Comment by Quoth the Raven — August 22, 2011 @ 1:11 pm

  51. that fits with what my friend who has lived in Somalia told me. He said that the whole ‘no government’ thing wasn’t working very well in comparison with any country with a government he had ever lived in (except possibly Burma – he was unsure whether it was better or worse than Burma), but he said most of the Somalian people he knew were happy with having no government because their experience with government had been so bad that they thought they were better off without it.

    Comment by Kahikatea — August 22, 2011 @ 1:25 pm

  52. QtR,

    Of course, the wonderful thing about “long term megatrends” is that they allow you to point to the evidence that supports them, whist ignoring any evidence to the contrary (as this is just obviously is just a blip on the otherwise clear course of history). Equally, they invariably turn out to be wrong – witness the Communist march of history, the 1000 year Reich, and Fukiyama’s end of history thesis.

    Comment by Andrew Geddis — August 22, 2011 @ 1:26 pm

  53. Kahikatea – That why I said above that the appropriate comparison for Somalia is before and after socialism.

    Andrew – It’s not to ignore, but to say that when your piece of evidence is a bit of regulation against the major social and economic changes, which I mentioned, that have been occurring over many decades, it’s a little insignificant.

    Comment by Quoth the Raven — August 22, 2011 @ 1:34 pm

  54. I will concede one point, and one point only, that I am indeed highly unlikely to read a paper by some Cato institute libertarian nutcase about how great Somalia apparently is these days. You’ve got me on that one!

    Comment by Hobbes — August 22, 2011 @ 1:39 pm

  55. Actually, I will concede a second point: I can see how potentially appealing it would be to say that Somalia is a great case study as to why the state is evil if the depth of ones argument is limited to something along the lines of “Stalin had a state/government. it did bad things. It was communist. Therefore, the state is bad. QED”

    Comment by Hobbes — August 22, 2011 @ 1:42 pm

  56. Hobbes, once again you resort to ad hom, straw man, and derision. Throughout this thread you haven’t said anything constructive. You haven’t made any logical or empirical arguments. If my case is so weak why don’t you muster something against it without resorting to insults and derision? I would think that if your such a tower of intellect you could destroy my arguments without the condescension and invective of your other comments. Or is that your argument is so good it’s not necessary to talk about it?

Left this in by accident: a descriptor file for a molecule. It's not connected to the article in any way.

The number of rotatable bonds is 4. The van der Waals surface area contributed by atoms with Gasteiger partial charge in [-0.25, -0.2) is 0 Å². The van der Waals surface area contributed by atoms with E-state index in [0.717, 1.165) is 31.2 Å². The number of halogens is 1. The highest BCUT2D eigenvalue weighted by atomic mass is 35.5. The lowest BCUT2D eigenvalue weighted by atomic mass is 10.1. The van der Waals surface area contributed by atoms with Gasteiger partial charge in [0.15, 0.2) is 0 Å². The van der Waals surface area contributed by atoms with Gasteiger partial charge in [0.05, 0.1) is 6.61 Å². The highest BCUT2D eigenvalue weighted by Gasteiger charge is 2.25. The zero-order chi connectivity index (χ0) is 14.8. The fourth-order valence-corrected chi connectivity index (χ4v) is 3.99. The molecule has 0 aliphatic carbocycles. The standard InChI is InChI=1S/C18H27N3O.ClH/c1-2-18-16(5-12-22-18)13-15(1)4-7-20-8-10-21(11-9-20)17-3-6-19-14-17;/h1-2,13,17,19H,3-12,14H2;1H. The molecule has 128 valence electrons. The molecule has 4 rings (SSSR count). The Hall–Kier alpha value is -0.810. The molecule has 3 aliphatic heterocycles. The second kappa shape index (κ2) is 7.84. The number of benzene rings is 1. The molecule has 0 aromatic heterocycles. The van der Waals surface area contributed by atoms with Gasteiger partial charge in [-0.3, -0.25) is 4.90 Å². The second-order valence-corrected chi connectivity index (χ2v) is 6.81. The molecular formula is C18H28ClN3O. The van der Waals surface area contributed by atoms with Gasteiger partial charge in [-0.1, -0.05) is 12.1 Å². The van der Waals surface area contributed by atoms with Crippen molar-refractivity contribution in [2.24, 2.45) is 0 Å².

Comment by Quoth the Raven — August 22, 2011 @ 1:59 pm

  57. QtR,

    The “war on terror” – both in the guise of external military action and increased domestic surveillance and control. Fear of illegal immigration and the consequent tightening of borders (in the US, Europe, and elsewhere). The TARP and government intervention in the US auto industry and health care market … along with quantative easing. The role of sovereign wealth funds in global markets, as well as Chinese state-owned companies. Climate change mitigation strategies – be they cap-and-trade models or carbon taxes. Etc, etc, etc.

    Remember, all these must be incorporated within the “long term megatrend” that shows us “The nation-state is on the decline. The trend is on our side.”

    Comment by Andrew Geddis — August 22, 2011 @ 2:30 pm

  58. QtR –

    You do realise in your Somalia piece above that the country did in fact have government functions of a sort, hence all those lovely stats about immunisation etc.

    It’s just that those functions (and hence government) weren’t sovereign. They were under the governance and mandate of the United Nations Development Programmme.